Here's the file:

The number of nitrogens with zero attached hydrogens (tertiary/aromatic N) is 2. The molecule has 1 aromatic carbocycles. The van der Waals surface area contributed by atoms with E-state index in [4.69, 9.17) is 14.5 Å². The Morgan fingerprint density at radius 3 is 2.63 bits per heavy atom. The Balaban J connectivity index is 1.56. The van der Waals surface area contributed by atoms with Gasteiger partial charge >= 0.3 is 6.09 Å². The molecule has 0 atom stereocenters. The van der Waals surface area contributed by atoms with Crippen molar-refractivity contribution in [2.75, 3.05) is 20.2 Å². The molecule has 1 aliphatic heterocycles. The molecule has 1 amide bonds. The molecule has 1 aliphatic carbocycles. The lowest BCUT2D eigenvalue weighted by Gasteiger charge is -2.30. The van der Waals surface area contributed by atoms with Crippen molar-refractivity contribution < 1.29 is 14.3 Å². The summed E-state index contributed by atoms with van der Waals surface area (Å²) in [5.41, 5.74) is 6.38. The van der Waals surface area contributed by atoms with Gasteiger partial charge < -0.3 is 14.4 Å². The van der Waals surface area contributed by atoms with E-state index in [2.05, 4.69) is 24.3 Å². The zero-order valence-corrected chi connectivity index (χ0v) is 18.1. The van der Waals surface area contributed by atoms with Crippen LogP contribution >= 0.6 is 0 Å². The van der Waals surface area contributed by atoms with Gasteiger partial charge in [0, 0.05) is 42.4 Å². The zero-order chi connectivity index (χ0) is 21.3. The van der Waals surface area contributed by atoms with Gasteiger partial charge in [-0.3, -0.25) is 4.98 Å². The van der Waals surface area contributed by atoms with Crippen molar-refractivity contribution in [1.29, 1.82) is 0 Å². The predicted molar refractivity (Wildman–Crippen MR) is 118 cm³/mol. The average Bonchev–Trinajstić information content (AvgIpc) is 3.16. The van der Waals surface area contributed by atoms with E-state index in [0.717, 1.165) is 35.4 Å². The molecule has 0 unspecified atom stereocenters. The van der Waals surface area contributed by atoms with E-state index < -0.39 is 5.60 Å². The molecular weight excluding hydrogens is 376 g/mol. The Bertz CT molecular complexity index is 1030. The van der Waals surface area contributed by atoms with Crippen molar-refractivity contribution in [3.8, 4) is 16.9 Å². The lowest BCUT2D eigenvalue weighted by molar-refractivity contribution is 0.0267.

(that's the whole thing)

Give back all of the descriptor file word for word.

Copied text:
The number of nitrogens with zero attached hydrogens (tertiary/aromatic N) is 2. The molecule has 1 aromatic carbocycles. The van der Waals surface area contributed by atoms with E-state index in [4.69, 9.17) is 14.5 Å². The Morgan fingerprint density at radius 3 is 2.63 bits per heavy atom. The Balaban J connectivity index is 1.56. The van der Waals surface area contributed by atoms with Gasteiger partial charge >= 0.3 is 6.09 Å². The molecule has 0 atom stereocenters. The van der Waals surface area contributed by atoms with Crippen molar-refractivity contribution in [2.75, 3.05) is 20.2 Å². The molecule has 1 aliphatic heterocycles. The molecule has 1 amide bonds. The molecule has 1 aliphatic carbocycles. The lowest BCUT2D eigenvalue weighted by Gasteiger charge is -2.30. The van der Waals surface area contributed by atoms with Crippen molar-refractivity contribution < 1.29 is 14.3 Å². The summed E-state index contributed by atoms with van der Waals surface area (Å²) in [5.41, 5.74) is 6.38. The van der Waals surface area contributed by atoms with Gasteiger partial charge < -0.3 is 14.4 Å². The van der Waals surface area contributed by atoms with E-state index in [2.05, 4.69) is 24.3 Å². The zero-order valence-corrected chi connectivity index (χ0v) is 18.1. The van der Waals surface area contributed by atoms with Crippen LogP contribution >= 0.6 is 0 Å². The van der Waals surface area contributed by atoms with Gasteiger partial charge in [0, 0.05) is 42.4 Å². The zero-order chi connectivity index (χ0) is 21.3. The van der Waals surface area contributed by atoms with Gasteiger partial charge in [-0.3, -0.25) is 4.98 Å². The van der Waals surface area contributed by atoms with Crippen molar-refractivity contribution in [1.29, 1.82) is 0 Å². The predicted molar refractivity (Wildman–Crippen MR) is 118 cm³/mol. The average Bonchev–Trinajstić information content (AvgIpc) is 3.16. The van der Waals surface area contributed by atoms with E-state index in [0.717, 1.165) is 35.4 Å². The molecule has 0 unspecified atom stereocenters. The van der Waals surface area contributed by atoms with E-state index < -0.39 is 5.60 Å². The molecular weight excluding hydrogens is 376 g/mol. The Bertz CT molecular complexity index is 1030. The van der Waals surface area contributed by atoms with Crippen molar-refractivity contribution in [3.8, 4) is 16.9 Å². The lowest BCUT2D eigenvalue weighted by molar-refractivity contribution is 0.0267.